Port Royal Sound is potentially the most treacherous part of the journey from Savannah to Charleston. The Sound is wide open to the Atlantic from the east to the south. This is a large body of water, and the waves get particularly “peaky” when the tidal current is running in the direction opposite the source of the wind. As we crossed, basically from west to east, the tide was running toward the southeast and the wind was coming from the east/northeast. The choppy waves were three to four feet high, and the wind was a steady 25 MPH. For the H-12s it was a beat to windward. With the mainsail reefed, Malcolm Peters and team mate Frank Pontious, Commodore of Beaufort Yacht and Sailing Club, initially took a port tack to the south, while Woody Norwood and team mate Bill Tumlin took an initial starboard tack out into the Sound. As the wind clocked more eastward, the Peters/Pontious team tack to starboard and beat the Norwood/Tumlin team to the south tip of Parris Island (the Marine basic training place) and into the Beaufort River. Once both teams made it to the River it was a wonderful starboard tack reach all the way to the town of Beaufort.

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The picture at left, taken by Beth Tumlin, shows the five boats other than Jonathan Clarke’s Melonseed Skiff that sailed in the rally.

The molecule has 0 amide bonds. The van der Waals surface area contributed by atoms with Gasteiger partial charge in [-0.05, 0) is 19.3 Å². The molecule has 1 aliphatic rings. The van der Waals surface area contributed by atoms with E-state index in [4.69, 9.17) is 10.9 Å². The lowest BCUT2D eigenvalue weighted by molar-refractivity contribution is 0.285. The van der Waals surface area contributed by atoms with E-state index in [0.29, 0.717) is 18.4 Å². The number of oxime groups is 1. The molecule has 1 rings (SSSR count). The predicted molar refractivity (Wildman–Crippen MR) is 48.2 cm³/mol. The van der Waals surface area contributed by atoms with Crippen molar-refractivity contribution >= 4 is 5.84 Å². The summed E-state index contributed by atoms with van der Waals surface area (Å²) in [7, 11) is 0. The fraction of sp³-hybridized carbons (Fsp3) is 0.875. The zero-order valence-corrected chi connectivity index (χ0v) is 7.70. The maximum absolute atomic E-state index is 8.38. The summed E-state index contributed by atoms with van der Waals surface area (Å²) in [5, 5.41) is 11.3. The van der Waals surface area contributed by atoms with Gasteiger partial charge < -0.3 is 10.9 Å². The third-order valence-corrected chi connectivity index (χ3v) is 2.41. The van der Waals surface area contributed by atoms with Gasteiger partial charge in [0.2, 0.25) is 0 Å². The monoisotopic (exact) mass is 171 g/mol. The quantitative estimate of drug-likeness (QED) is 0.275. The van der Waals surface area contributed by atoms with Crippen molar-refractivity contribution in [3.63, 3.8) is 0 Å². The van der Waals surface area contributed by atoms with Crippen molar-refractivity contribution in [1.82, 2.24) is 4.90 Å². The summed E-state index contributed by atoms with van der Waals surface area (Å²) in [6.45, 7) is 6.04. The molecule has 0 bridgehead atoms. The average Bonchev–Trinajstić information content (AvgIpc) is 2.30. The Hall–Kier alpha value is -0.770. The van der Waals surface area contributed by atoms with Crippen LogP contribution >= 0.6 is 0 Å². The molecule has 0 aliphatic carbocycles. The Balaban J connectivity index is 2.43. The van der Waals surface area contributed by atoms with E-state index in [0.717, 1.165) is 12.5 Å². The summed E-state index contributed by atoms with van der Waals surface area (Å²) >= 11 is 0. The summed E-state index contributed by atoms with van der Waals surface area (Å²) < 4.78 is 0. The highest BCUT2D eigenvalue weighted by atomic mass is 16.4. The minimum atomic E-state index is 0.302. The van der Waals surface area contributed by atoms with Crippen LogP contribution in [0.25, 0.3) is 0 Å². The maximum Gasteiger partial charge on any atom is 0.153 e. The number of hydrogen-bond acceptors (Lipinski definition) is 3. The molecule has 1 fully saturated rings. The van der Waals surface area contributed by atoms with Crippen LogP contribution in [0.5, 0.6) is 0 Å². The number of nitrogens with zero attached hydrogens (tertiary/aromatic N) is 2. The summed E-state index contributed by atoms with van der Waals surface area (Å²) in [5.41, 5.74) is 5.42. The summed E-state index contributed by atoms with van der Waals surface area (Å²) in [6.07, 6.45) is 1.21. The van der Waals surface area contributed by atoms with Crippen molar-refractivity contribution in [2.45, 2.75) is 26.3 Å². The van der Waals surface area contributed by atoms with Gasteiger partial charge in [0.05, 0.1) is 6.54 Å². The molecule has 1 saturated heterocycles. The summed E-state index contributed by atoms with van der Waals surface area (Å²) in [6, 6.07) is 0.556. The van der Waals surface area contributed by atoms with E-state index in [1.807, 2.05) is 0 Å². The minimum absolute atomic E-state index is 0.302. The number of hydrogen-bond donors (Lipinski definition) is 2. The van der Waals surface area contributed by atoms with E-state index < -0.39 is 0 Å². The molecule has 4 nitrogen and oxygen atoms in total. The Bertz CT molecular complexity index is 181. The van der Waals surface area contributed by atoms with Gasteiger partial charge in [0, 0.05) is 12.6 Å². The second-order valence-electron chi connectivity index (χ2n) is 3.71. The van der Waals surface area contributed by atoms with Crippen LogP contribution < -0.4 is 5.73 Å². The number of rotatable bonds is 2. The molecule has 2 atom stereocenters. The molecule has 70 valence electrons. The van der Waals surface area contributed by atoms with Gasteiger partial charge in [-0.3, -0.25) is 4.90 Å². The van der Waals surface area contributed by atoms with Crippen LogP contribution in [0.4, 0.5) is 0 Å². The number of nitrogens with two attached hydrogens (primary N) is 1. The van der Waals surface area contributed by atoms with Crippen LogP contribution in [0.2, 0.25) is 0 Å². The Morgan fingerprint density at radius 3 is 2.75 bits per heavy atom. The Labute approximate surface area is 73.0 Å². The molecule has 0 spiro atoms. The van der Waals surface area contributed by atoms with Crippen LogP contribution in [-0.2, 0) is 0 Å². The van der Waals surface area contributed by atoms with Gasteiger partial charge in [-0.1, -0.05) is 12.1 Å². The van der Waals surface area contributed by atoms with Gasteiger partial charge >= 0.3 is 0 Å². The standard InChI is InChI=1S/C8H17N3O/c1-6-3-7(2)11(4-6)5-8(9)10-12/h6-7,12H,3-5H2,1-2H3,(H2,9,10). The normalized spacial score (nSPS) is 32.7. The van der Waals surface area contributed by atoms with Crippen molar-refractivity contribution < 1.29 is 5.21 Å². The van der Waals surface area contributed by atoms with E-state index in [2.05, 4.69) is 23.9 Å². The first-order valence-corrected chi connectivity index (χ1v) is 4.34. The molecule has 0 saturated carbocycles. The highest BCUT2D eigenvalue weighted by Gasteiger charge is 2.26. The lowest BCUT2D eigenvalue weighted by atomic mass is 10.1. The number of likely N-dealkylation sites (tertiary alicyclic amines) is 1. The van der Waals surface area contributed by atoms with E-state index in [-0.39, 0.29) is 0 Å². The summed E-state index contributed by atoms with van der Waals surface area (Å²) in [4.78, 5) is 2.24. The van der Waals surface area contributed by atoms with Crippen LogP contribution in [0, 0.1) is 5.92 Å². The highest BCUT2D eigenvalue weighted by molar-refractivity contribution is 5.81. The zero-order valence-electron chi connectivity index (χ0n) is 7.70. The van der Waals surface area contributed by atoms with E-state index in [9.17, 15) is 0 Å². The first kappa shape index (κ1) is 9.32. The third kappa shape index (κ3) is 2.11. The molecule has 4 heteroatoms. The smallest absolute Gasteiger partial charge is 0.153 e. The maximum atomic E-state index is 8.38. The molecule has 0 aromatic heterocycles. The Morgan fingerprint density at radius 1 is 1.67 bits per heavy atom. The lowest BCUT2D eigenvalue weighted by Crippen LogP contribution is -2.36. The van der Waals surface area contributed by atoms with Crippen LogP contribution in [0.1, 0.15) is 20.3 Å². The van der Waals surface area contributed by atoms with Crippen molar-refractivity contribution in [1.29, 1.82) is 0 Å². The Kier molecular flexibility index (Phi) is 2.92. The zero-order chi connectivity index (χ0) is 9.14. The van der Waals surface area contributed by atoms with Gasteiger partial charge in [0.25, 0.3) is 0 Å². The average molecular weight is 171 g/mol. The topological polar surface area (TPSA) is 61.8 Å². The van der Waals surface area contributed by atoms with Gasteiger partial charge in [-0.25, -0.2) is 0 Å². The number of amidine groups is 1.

It had been planned that a Marshall catboat 22, owned by Roy Crocker, a retired paper executive, and a Marshall Catboat 18, owned by Andy Corriveau, an insurance broker, and a Cape Dory Typhoon (about 19 feet LOA), owned by Jerry Wadley, a retired radiation ecologist and current publisher, would rendezvous with the H-12s out on Port Royal Sound. The rendezvous did not happen. These boats came down to the Sound, bounced around for a while on the Beaufort side of the Sound, and then returned to Beaufort ahead of the H-12s. Everyone was in port by 5 PM.

This Marshall 18 belongs to Andy Corriveau (left) who was sailing with his grandson, 12-year-old, Drew (right). The writer, Coty Miranda, on assignment from Sail Magazine, sailed with Andy and Drew.

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All participants gathered from 6 to 8 PM at Beaufort’s Carriage Court town-home development for cocktails and heavy hors d’oeuvres provided by the residents in honor of the sailors.

Sunday was a “lay day” for the sailors. The Beaufort yacht and Sailing Club (BYSC) declared this to be “Classic Boat Day” in honor of the fleet. A race around the buoys was scheduled for 2 PM. As the starting gun sounded, the fleet was drifting down tide in virtually windless conditions. When an hour had passed and no one had even made it to the starting line, the fleet cranked up their engines and returned to the BYSC dock.